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The New Era takes you inside the Sabres organization, providing information on the team and the new atmosphere that is happening in the First Niagara Center.

VISITING THE REAL HEROES

Monday, 10.03.2011 / 12:27 PM
By Kevin Snow - Sabres.com (@kwsnow) / THE NEW ERA
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THE NEW ERA
VISITING THE REAL HEROES
LANDSTUHL, GERMANY --- All too often in sports, the terms “hero” and “warrior” are used to describe the athletes that play the games. Whether it’s an overtime goal or a game-changing save, the media are quick to use adjectives that imply out-of-character moments in game. But after what they experienced today, you can be sure that every member of the Buffalo Sabres will never want those words used to describe them ever again.

Following their practice at SAP Arena the Sabres boarded a bus for a one-hour ride to the Landstuhl Regional Medical Center, a Level 1 Trauma Center that primarily treats soldiers wounded in Afghanistan and Iraq. Opened in 1953, the 146-bed facility is the largest American hospital outside the United States.

For two incredibly humbling – and inspiring – hours, the players broke into several groups to tour the hospitals wards, along with the USO Wounded Warrior Center. The majority of my day was spent with a group consisting of Tyler Myers, Jochen Hecht, Tyler Ennis, Andrej Sekera and Jhonas Enroth. Together they represent five different countries (Myers is a dual Canadian/US citizen), while also being the five quietist Sabres you could possibly assemble. They are known for letting their actions speak on the ice, but not as loudly off it.

But on this day it didn’t matter how much they said or how loudly they said it. The Buffalo Sabres were a distraction, not the focus of attention.

Just their mere presence in each room was enough for these soldiers, many of whom who had no idea who they even were. To them, Myers was just some tall kid in the blue number 57 jersey. Ennis rode shotgun with Myers all day, his wavy blond hair covered up by a baseball cap. Enroth looked more like someone who had snuck into the tour, as his oversized goalie jersey tented his slight frame. Just like he is on the ice, Sekera stayed in the background for most of the day, but stepped up when the situation called for it. Hecht, the elder statesman of the group, often interjected when patients or staff had questions about hockey in Germany. He even took offense when a nurse suggested that we avoid that Autobahn during our trip. “What have you got against the Autobahn?” Hecht deadpanned, before breaking into a smile.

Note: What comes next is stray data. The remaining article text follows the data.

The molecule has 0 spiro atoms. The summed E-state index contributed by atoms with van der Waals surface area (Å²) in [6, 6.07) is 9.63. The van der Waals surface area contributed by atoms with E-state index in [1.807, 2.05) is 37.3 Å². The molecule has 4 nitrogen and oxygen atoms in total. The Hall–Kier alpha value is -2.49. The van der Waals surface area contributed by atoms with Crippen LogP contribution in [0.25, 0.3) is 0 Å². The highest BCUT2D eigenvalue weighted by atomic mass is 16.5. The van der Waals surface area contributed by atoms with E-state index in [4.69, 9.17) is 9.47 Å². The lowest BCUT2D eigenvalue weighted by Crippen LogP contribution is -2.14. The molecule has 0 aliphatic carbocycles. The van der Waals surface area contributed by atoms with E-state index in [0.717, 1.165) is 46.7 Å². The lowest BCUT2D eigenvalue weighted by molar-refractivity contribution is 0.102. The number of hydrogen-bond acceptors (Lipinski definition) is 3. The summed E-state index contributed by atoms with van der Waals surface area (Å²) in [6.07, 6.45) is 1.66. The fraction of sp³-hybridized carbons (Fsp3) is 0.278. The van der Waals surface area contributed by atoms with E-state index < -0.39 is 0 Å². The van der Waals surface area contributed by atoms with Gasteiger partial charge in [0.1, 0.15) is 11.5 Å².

“Do you like hockey?” was a commonly used icebreaker question as the players entered a room, and more often than not it was Ennis starting the conversation. Each player carried hats, pucks and pictures to autograph, leaving them behind with each person they encountered – be it patients or staff. After presenting hats to five nurses, one woman yelled out “nice to meet y’all!” She admitted to me seconds later that she’d never watched a hockey game in her life, but will now cheer for the Sabres because “y’all have just been so nice to everyone today.”

As the day wore on, the players seemed to become more comfortable with not only their surroundings, but their role in this visit. As one patient put it, having the players take time out to visit them was “just the morale boost I needed today.” This seemed to loosen the group up, and the ensuing conversations became more natural and free flowing.

Their demeanor changed too. Myers would often stand back and let Ennis take the lead in each room. But during one visit when they approached a patient in an already crowded room, the 6-foot-8 Myers stuck his head above the crowd and waved at the wounded soldier sitting up in his bed across the room. A smile instantly came across his face, and he giggled at Myers, the tall kid in the hockey jersey waving at him from the doorway.

In some cases, the five shy players were even grilled by some loquacious patients worse than the media following a tough loss. “You guys ready for the season?” asked Patrick Hawco of the Marine Corps, sitting up slightly as a cast enveloped his leg. “You have been a consistent playoff team for a lot of years, is that gonna change?” The group laughed collectively, and Myers nervously answered, “Well … we really want the season to start. I think we’re gonna be good.”

Even the patients who don’t follow hockey weren’t afraid to call out the players. When the group walked into his room, a beaming Eric Tsosie looked up and asked “So what do you guys do?” A native of New Mexico, Tsosie proceeded to ask who the best players in the room were. “Well, Ennis is the best scorer in the room,” said Myers. Tsosie said he didn’t know much about hockey, then turned his laptop around to reveal the Sabres.com homepage, saying that he had been “researching stats” to check up on who might be coming in to see him. “It’s not like I have anything else to do right now,” he laughed.

Upon leaving each room, the players would all take turns shaking hands with the soldiers, while offering them thanks for their service. Prior to leaving Hawco’s room, he looked around at each player and thanked them for coming to visit him. “This has been awesome,” Hawco said. “I even got to meet Ryan Miller. He’s my hero.”

On his way out of the room, Sekera approached Hawco, shook his hand and said “Thank you sir for everything you’ve done for the country. We very much appreciate it.”

On this day, Andrej Sekera and the rest of the Buffalo Sabres had an opportunity to thank the real heroes.     

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